Tuesday’s New York Times front page included a photo of an illegal alien kid plunked down on a Mexico/US border bridge while waiting for the familia to push an asylum claim.
The foreigners have turned the walkway into a filthy homeless camp, although the Times tried to describe the chaos more delicately:
Sleeping on America’s Doorstep: A Dispatch From the Border, WRAL.com (NYTimes article), June 26, 2018
NOGALES, Mexico — It was dinner time at the door to the United States, and on a spit of floor separating Mexico from Arizona, several families set out their plates, ripping tortillas and spooning rice and trying to ignore the indignities of life on the move.
“It’s weird,” said Brenda Aguirre, 23, who was planning to sleep that night with her children on a pink mat, curled around her belongings. Nobody, she pointed out, expects to end up here.
As the debate over the border rages in Washington, the flow of migrants has not stopped, and crossing points like this one are growing into informal bedrooms, washrooms, schools, kitchens and playgrounds for families waiting to request asylum in the United States. (Continues)
That scene is taking place in Nogales which borders on Arizona. But the situation is not a one off: the flood of foreigners has squeezed them to camp out elsewhere, one example being northwest of Brownsville, as chronicled in the Los Angeles Times on June 7.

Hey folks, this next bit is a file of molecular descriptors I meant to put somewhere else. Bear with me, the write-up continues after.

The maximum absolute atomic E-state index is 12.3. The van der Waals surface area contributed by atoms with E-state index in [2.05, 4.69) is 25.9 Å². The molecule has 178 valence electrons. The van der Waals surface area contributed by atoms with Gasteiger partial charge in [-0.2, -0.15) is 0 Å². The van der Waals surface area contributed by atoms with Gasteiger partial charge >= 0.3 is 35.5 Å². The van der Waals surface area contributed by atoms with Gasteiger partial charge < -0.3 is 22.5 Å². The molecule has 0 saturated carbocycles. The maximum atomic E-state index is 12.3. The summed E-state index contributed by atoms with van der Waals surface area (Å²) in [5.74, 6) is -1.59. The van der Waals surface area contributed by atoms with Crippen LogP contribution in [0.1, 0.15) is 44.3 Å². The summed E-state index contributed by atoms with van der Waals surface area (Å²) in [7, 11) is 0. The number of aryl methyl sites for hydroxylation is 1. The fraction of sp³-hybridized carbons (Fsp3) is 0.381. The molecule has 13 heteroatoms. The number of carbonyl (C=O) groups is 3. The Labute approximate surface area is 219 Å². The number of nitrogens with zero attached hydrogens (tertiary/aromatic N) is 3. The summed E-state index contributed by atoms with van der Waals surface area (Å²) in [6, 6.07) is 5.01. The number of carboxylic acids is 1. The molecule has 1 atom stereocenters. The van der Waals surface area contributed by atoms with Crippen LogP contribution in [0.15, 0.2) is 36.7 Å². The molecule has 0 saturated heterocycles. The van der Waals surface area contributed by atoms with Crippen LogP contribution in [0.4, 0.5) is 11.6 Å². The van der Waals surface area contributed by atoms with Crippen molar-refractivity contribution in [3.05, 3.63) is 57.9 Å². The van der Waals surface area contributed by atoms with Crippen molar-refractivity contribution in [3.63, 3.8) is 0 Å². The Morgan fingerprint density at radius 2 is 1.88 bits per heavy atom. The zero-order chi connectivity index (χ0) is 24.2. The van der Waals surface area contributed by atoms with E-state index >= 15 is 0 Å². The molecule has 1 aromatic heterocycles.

Caught in limbo, Central American asylum-seekers are left waiting on a bridge over the Rio Grande, Los Angeles Times, June 7, 2018
A simple two-lane bridge spans the Rio Grande between Ciudad Miguel Aleman, Mexico, and Roma, Texas, sleepy sister cities that have long accommodated a steady flow of traffic back and forth across the border.
Regulars still cross daily, but lately they have encountered something new and disturbing.
Dozens of families from Guatemala, Honduras, El Salvador and Peru, some with babies only a few months old, have spent weeks living on the Mexican side of the bridge, waiting to be admitted to the United States as asylum seekers.
By Tuesday, nearly 50 people had camped on the bridge sidewalk coming from Mexico, half of them children. There was little shade, and in the afternoon, temperatures climbed above 100 degrees.
Bridge crossers weaved among sleeping babies, stepping over a Peppa Pig lunch box, a Moana coloring book, and dwindling stacks of bread and diapers. Fathers doled out powdered milk mixed with water in bottles to whining toddlers. Mothers strung underwear up on the cyclone fence sides of the bridge to dry in the strong wind blowing off the Rio Grande. (Continues)
What a mess. Everybody with a sad story (like a mean boyfriend) thinks they are entitled to “asylum” and a free ride in Flophouse America where the welfare office is like a second home.
Interestingly, the government can and does limit refugees: President Trump instituted a cap of 45,000 refugees per year.
However, there is NO cap on asylum claims which can be accepted — why is that?? Why can’t asylum be limited to a reasonable number? A look at Third World population growth shows the push factor will only get much worse, and something needs to be done policy-wise.